Why Zach Randolph should keep the starting role

Why Zach Randolph should’ve stayed the starting power forward

Memphis Grizzlies head coach David Fizdale will be adjusting the starting lineup for the 2016-17 NBA season. Power forward Zach Randolph will be coming off the bench in favor of JaMychal Green.

Last season, Randolph managed to play 68 out of the 82 games. There could also be a case made he was the best player on the team as a result of Mike Conley and Marc Gasol going down. Not to mention, had everybody been healthy, they probably could’ve made some serious noise in the postseason.

I don’t know why coach David Fizdale settled to make this choice, but here are a few reasons to clarify why it was an awful decision. With the summer that the Golden State Warriors had, its presumed they’re a lock to get the No. 1 seed, which means that the Grizz will be fighting for the second or third seed. What do the Grizzlies have that the Warriors don’t? No surprise here, but it’s BIGS who can score, defend and rebound.

Last season, Zach Randolph averaged 15.3 points and eight rebounds a game. The person behind him, JaMychal Green, averaged 7.8 ppg and grabbed 4.3 rebounds.

Randolph and Conley also play well together when they’re on the court. When Conley is on the court, Randolph’s +/- is +7. So, basically Randolph and Conley have that NBA 2k17 Orange Juice going on when they’re clicking.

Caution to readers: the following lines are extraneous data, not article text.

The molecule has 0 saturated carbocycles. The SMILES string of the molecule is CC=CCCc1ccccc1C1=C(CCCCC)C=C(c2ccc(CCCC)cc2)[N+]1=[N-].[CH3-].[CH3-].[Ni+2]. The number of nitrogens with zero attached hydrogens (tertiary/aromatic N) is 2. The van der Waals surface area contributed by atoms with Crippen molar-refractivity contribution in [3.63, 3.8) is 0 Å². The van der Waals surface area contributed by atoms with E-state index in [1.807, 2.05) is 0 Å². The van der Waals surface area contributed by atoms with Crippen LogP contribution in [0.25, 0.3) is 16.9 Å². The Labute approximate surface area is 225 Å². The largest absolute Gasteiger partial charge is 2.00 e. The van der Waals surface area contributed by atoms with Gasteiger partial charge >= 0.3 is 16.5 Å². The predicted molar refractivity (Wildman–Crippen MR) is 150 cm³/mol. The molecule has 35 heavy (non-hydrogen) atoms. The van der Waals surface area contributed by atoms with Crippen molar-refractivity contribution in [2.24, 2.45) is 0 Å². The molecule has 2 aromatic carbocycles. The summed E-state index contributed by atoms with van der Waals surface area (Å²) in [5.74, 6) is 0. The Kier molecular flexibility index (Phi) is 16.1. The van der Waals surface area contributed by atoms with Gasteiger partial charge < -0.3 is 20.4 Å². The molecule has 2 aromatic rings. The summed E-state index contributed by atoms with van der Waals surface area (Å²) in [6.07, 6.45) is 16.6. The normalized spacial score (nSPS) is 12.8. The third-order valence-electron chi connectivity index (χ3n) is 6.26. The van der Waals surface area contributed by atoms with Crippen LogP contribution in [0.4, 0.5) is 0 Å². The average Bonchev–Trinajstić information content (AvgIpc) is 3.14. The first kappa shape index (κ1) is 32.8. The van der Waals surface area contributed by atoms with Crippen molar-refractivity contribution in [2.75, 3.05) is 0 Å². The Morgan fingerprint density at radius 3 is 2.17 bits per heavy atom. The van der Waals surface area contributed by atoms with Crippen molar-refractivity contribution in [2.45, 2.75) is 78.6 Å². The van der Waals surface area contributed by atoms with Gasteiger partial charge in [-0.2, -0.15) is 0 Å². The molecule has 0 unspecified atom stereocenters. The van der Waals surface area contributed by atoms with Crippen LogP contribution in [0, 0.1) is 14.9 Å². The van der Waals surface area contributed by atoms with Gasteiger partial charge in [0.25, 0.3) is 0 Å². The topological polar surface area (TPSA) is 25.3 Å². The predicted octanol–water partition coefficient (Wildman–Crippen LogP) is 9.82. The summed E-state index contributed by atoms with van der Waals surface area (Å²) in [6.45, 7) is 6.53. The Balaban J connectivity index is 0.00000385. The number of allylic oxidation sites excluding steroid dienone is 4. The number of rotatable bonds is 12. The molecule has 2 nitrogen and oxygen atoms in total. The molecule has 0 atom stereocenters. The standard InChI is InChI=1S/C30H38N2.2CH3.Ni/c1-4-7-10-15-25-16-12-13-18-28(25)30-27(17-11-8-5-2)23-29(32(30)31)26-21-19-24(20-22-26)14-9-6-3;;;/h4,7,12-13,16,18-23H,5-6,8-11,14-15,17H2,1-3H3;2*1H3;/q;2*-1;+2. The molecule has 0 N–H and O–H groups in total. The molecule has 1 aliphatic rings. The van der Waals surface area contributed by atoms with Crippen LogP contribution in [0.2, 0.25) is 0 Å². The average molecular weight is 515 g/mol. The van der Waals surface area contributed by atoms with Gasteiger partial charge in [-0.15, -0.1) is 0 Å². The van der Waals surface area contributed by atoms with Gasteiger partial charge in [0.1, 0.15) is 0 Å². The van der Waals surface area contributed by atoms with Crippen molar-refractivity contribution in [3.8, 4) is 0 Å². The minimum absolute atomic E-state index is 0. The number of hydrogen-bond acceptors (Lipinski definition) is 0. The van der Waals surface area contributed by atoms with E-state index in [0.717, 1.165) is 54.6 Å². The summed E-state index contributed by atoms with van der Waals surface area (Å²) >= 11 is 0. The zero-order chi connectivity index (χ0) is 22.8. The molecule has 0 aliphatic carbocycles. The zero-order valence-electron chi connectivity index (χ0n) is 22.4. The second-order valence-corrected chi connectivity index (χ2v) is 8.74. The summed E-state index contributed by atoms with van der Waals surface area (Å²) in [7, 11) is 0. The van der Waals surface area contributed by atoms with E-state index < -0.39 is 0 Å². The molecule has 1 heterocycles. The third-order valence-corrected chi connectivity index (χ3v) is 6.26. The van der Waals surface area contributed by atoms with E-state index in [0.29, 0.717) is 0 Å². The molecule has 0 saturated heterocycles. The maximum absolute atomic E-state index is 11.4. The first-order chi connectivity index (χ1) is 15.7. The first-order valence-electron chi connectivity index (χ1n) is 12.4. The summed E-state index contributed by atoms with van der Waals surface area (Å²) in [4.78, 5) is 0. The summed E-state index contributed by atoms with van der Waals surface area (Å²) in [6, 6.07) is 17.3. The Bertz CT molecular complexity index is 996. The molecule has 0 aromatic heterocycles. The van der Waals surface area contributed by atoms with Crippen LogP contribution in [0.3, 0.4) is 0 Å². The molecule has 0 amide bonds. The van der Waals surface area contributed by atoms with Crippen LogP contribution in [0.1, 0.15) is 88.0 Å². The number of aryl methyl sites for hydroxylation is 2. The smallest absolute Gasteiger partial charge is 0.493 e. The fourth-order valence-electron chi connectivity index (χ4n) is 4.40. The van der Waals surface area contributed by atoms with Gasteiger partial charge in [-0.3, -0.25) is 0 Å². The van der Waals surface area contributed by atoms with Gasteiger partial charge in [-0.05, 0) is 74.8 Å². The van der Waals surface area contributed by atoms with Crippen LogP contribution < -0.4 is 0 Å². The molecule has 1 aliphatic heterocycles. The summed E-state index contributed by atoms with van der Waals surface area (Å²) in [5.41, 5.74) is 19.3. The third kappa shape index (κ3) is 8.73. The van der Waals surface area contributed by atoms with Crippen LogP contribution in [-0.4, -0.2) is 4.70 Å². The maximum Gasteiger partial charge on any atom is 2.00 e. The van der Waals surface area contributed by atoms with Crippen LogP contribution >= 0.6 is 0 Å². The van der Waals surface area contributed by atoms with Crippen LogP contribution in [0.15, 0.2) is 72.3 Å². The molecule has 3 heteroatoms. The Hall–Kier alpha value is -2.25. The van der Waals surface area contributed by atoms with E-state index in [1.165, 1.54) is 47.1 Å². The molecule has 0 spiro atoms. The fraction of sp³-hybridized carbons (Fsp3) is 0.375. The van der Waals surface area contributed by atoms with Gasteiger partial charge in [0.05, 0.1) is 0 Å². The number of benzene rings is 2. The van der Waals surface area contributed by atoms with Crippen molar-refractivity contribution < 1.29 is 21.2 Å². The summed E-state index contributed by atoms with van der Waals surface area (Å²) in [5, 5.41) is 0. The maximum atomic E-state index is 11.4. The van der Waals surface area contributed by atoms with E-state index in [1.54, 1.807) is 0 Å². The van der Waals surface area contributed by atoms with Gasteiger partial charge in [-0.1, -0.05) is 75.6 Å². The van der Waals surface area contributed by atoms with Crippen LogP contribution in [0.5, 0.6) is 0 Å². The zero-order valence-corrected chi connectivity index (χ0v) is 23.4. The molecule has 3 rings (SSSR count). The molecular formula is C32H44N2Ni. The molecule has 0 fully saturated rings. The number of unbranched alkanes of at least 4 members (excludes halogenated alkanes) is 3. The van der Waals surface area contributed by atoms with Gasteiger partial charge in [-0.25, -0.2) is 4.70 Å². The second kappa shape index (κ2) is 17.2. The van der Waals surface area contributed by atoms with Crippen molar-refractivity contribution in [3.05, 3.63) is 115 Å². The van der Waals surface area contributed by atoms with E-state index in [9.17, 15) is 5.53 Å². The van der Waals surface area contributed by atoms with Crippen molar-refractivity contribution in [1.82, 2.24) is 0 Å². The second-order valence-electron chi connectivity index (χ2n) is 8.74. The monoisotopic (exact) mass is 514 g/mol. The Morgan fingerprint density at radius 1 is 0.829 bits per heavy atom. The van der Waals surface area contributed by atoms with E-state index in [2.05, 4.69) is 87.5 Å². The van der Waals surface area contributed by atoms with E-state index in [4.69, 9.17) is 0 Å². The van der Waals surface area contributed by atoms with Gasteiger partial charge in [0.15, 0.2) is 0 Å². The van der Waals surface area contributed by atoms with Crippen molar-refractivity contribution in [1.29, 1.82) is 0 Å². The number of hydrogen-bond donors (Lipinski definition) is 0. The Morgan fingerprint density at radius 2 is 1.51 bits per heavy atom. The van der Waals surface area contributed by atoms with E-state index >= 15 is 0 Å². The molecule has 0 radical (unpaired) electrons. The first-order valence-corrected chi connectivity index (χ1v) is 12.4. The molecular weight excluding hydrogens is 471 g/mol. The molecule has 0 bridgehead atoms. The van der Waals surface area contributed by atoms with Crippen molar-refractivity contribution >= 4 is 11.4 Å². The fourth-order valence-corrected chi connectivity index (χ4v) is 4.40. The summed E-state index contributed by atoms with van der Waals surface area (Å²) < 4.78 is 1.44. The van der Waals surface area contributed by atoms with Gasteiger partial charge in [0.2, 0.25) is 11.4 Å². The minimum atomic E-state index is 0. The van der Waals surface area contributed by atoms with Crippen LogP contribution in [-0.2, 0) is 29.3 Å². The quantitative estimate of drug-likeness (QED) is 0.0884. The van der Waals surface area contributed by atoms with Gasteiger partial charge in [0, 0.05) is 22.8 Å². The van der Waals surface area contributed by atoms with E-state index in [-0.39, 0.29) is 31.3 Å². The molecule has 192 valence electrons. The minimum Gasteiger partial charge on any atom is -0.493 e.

Randolph and Gasol could do insane damage to the Warriors  frontcourt assuming they’re both healthy. Last season Gasol and Randolph played 957 minutes together according to Basketball Reference.  Now Jamychal Green, in fact he has tremendous upside, but he’s only been in the league two years. This is a “win-now” team and can’t make room for error.

Also, with the addition of forward Chandler Parsons, the Grizzlies now have not only more size if Randolph keeps the starting role, but he can now kick it out to him while he is being double teamed. If you watched Grizzlies games last year, you would immediately notice  that Randolph constantly gets doubled team down low.

Green doesn’t have the post presence that Randolph has developed. If the Grizzlies want to go far in the postseason and challenge the Warriors, they have to hit them where it hurts, and that’s the inside. If the Grizzlies do that, I don’t see any reason why they can’t beat the Warriors.

With all that being said, Green hasn’t done enough for me to be comfortable with the starting power forward role. He has tremendous upside, but his jump shot needs work and he needs to  work on his defense. I see him as a sixth man to come in and give the team energy. He hasn’t proven himself against starting-caliber NBA players, so why make this move for opening night on a win-now team?

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